JACKSONVILLE – It's all there for the taking – or, the winning.
Yes, it may sound far-fetched, weird and even flat-out crazy to say it out loud – and it may even be way early to spend much time considering such things …
And, no, the Jaguars really didn't earn it …
Still, the unassailable, absolute truth is that with their season a week from the midway point the Jaguars and their 2-5 record are a half-game out of first place.
That's right, a half-game out.
That guarantees nothing entering Sunday's game against the New York Jets (4-3) at MetLife Stadium. And to make any sort of a run at the postseason, the Jaguars must do many of the things they haven't done yet this season – a list that includes pressuring the quarterback consistently, avoiding mistakes offensively and closing out games given the opportunity.
Still, the Jaguars have shown signs of growth. If they can build momentum from a pre-bye week victory over Buffalo in which they came up with a late go-ahead drive and an ensuing game-winning defensive stop …
Well, yeah, it sounds far-fetched, but the postseason?
It's all there for the taking – or, the winning.
With that in mind, here are 10 things the Jaguars must do to beat the Jets Sunday:
1)Stop the run.This always matters to the Jaguars, who consider themselves a run-first defense and who have been just that in most games this season. It will matter more Sunday. Jets running back Chris Ivory is a tough, physical runner. The Jaguars must be tougher and more physical.
2)Pressure the passer.It's not easy pressuring Jets starting quarterback Ryan Fitzpatrick, who has been sacked just four times this season. He gets rid of the ball quickly and scrambles well. Can blitzing be as effective Sunday as it was against the Bills the week before the bye? Considering the trouble the Jaguars have had pressuring with four rushers, we'll probably find out.
3)Intercept the ball.Fitzpatrick has thrown seven interceptions this season, so if pressured he may throw you the ball. When it happens – if it happens – the Jaguars must make the play. That hasn't happened often. The team has three interceptions, none by the secondary.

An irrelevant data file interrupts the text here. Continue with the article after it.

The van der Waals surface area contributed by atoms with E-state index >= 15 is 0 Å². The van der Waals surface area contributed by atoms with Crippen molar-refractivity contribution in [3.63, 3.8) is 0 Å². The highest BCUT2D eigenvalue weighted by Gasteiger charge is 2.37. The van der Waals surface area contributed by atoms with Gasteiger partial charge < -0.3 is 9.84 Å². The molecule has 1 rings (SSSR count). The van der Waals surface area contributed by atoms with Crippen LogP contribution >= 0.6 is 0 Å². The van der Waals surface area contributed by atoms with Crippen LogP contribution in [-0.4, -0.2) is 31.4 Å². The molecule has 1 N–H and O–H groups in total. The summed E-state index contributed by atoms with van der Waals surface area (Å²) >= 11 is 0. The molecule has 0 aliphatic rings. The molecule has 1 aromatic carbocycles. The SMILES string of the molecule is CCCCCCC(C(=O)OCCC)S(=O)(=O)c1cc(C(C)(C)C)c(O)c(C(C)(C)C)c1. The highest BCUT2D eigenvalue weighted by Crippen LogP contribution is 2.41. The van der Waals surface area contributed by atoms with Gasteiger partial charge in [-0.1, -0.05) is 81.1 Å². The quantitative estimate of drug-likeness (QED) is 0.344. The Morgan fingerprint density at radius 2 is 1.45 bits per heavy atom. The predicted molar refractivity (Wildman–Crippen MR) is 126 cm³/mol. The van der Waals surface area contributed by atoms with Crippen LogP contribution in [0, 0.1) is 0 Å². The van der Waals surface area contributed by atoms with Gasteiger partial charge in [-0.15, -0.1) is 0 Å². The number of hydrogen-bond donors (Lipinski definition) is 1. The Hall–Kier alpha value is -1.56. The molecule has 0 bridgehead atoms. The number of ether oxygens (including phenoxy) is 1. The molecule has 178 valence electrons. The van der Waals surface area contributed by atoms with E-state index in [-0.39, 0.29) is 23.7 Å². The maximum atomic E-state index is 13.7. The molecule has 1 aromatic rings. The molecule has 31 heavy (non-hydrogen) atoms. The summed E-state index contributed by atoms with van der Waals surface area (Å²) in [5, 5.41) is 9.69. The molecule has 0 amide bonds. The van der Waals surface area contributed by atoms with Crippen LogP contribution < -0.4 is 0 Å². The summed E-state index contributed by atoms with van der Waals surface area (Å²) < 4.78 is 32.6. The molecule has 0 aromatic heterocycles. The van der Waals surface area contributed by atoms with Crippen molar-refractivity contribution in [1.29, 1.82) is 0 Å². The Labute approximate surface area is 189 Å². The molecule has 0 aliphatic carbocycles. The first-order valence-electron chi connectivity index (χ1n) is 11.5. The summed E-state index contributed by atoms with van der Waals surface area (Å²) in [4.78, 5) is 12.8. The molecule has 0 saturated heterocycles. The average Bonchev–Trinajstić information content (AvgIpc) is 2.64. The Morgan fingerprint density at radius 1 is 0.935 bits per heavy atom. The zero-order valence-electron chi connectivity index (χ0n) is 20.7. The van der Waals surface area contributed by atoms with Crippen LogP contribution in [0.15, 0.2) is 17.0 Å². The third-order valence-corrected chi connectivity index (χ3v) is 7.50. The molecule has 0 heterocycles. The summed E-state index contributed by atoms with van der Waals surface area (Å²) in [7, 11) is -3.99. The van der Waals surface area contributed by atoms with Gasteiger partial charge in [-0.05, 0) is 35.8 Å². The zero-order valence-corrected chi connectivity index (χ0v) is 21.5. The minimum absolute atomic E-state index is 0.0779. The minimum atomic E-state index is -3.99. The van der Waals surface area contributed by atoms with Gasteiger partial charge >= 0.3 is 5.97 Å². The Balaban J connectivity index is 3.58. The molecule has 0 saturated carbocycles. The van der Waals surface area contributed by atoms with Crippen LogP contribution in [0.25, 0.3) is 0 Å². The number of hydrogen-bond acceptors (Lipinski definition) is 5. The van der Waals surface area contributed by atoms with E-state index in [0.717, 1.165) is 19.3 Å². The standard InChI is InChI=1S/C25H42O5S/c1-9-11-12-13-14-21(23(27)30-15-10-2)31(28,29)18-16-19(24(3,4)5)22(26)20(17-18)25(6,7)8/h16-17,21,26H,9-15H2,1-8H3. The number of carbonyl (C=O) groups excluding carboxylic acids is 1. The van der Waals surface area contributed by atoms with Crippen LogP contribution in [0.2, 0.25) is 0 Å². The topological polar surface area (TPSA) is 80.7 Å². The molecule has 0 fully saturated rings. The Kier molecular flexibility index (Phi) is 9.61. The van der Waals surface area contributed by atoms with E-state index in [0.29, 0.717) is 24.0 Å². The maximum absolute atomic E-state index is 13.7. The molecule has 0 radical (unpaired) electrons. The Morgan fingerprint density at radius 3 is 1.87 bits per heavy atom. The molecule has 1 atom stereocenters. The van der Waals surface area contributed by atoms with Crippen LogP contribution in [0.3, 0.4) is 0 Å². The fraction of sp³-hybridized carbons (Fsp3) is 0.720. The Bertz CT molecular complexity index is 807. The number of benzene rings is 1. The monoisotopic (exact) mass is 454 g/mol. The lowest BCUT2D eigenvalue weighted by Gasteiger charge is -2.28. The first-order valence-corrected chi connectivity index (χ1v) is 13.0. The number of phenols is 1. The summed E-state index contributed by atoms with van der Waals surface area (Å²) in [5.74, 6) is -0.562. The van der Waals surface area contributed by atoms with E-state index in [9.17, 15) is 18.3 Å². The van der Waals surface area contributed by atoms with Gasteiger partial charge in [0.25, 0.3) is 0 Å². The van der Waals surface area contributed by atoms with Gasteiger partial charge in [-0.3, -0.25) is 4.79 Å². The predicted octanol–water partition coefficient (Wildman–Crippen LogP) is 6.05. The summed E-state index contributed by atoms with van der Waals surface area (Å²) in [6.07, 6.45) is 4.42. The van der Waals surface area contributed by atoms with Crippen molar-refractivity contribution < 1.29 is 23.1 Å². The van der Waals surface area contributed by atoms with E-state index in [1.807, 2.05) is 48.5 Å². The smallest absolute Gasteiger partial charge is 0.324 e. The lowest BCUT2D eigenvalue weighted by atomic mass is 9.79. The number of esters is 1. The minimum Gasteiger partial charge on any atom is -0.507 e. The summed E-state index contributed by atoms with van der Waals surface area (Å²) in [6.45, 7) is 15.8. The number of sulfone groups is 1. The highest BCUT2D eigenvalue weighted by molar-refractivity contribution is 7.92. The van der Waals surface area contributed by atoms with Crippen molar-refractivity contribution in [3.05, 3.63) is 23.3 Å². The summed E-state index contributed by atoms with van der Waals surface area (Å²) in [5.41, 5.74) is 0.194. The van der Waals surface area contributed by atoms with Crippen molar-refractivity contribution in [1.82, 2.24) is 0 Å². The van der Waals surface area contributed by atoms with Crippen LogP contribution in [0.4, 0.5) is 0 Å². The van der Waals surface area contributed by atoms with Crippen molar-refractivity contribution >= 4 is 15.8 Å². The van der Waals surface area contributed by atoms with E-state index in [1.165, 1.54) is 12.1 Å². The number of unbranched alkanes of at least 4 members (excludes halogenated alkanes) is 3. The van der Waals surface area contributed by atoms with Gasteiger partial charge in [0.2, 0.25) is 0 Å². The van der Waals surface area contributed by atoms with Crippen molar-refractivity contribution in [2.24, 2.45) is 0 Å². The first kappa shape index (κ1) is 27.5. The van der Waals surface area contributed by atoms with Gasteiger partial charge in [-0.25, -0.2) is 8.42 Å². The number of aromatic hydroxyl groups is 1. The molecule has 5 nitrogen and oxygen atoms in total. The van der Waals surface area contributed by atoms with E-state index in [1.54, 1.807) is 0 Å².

4)Force a turnover – any kind of turnover.The Jaguars beat Buffalo before the bye primarily because they forced four turnovers. Three led to scores. They won't get that many turnovers every week, but they can't slip back to the one-every-two-games pace they set for the first six weeks, either.
Images from Thursday's practice as the Jaguars prepare to face the New York Jets.
5)Get Julius Thomas involved.This hasn't happened enough. Yet. Thomas, a Pro Bowl tight end with Denver the past two seasons, missed the first four games of the season with a thumb injury – and despite a seven-reception, 78-yard, one-touchdown game against Houston, he and quarterback Blake Blake Bortles haven't qui-i-i-te developed chemistry. That will happen at some point. With Jets cornerback Darrelle Revis likely shadowing wide receiver Allen Robinson, it would behoove Jacksonville if it happens Sunday.
6)Break the streak. The Jaguars have lost 12 consecutive road games, the longest such streak in franchise history. But this season hasn't been a case of the Jaguars being out of their road games in the fourth quarter. They lost in overtime in Indianapolis and were up on Tampa Bay in the second half. Winnable road games pepper the rest of the Jaguars' schedule, and good teams must win on the road.
7)Feed Allen Hurns.This is not to say "Ignore Allen Robinson." Even if Revis indeed covers him, Robinson needs to be involved. But Jets cornerback Antonio Cromartie allowed two touchdowns in a loss at Oakland last week and Hurns has been nearly as productive this season as Robinson.
Images from Wednesdays practice as the Jaguars prepare to face the New York Jets at MetLife Stadium in Week 9.
8)Make the makeables.Yes, this is a holdover from the last few weeks. Yes, it remains important. If the Jaguars are going win this season, the games are going to be close. Three points matter. One point matters. Heck, they all matter. Jason Myers must make kicks.
9)Score when close. As much as the Jaguars' offense has struggled in the red zone, the Jets' defense has excelled. The Jets rank third in the NFL in red-zone defense in terms of touchdowns allowed while the Jaguars' offense is 19th in terms of touchdowns in the red zone. The Jaguars have moved consistently between the 20s, so they should get opportunities. Getting in the end zone won't be easy against a very good Jets defense, but it's necessary.
10)Finish, finish, finish.This entry isn't about details; it's about big picture. The Jaguars have been given a second chance this season. At 2-5, they're not out of the division race. They believe they're improved. They believe they're closer. They believe the difference between a good record and 2-5 is the inability to close games. If they're right, it's time to start showing it.